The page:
The Electronic Journal of Information Systems Evaluation provides critical perspectives on topics relevant to Information Systems Evaluation, with an emphasis on the organisational and management implications
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Journal Article

Considerations for the Adoption of Cloud‑based Big Data Analytics in Small Business Enterprises  pp63-79

Ajimoko Olufemi

© Nov 2018 Volume 21 Issue 2, Editor: Prof Shaun Pather, pp63 - 157

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Abstract

This study explores the various adoption criteria that may guide the information technology (IT) professionals in small business enterprises (SBEs) in their decision to adopt cloud‑based big data analytics (CBBDA). The research was guided by three major theories of technology adoption, which were: diffusion of innovation, theory of technology acceptance model, and the theory of technology‑organization‑environment framework. The study was based on a sample of 20 IT professionals from10 SBEs in the state of New Jersey in the United States. The exploratory qualitative research used semi‑structure questionnaires to conduct one‑on‑one interviews with the participants. The results were coded to identify the emergent themes. The study found two categories of CBBDA adoption criteria; they were: (a) internal technology adoption criteria, which were found to be unique to each SBE and (b) external technology adoption criteria, which were found to be uniform to all the SBEs. The internal criteria consisted of technological and organizational factors, while the external criteria consisted of vendor‑related and environmental factors. Further, the study found that some of the prominent internal factors played a dominant role in CBBDA adoption in SBEs. They were: (a) technology/organization alignment and fit; (b) SBE data environment and need; (c) SBE financial standing and (d) SBE owner/top management support. It was also found that no matter how useful the innovation, the lack of SBE owner/top management support can easily obstruct the adoption of CBBDA and other similar future technology.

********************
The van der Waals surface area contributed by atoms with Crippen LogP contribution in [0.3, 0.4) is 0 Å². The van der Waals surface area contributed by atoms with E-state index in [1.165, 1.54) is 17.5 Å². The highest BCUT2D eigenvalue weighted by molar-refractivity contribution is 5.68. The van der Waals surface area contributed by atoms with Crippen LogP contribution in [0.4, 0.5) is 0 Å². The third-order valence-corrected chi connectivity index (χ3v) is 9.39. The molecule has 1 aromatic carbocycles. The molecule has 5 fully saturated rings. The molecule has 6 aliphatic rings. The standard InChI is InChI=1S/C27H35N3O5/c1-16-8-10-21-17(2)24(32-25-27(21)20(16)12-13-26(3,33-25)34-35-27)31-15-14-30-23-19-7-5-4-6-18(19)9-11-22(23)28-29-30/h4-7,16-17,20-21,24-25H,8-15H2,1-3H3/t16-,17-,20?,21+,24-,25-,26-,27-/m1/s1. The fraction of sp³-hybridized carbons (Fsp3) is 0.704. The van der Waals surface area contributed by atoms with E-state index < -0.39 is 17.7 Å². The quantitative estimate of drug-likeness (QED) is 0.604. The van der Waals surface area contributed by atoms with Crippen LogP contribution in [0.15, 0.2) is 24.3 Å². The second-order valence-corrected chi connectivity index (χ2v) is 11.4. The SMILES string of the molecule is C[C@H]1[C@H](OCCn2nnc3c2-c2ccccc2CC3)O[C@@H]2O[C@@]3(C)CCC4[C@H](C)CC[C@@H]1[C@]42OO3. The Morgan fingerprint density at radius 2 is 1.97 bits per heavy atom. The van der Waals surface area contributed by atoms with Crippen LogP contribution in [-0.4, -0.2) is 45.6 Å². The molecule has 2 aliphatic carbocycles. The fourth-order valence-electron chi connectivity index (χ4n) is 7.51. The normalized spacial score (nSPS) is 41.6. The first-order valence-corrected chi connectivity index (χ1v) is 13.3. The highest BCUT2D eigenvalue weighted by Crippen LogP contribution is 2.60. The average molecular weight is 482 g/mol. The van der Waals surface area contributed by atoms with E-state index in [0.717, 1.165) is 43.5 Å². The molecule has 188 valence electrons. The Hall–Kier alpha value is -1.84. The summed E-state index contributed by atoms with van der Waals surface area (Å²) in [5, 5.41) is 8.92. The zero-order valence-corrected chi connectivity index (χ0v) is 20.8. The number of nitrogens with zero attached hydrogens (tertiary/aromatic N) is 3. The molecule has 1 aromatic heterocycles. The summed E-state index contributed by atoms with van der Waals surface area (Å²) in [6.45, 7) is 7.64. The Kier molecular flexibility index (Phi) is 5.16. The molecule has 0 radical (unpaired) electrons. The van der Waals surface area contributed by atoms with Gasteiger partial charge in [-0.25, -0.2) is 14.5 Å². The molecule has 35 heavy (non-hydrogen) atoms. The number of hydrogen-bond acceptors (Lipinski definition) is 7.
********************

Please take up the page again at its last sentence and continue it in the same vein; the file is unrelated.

Keywords: big data analytics, cloud computing, cloud-based big data analytics, small business enterprise

 

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Journal Article

Understanding IT Management in SMEs  pp27-34

Paul Cragg, Annette Mills, Theek Suraweera

© Jan 2010 Volume 13 Issue 1, ECIME 2009, Editor: Elizabeth Frisk and Kerstin Grunden, pp1 - 96

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Abstract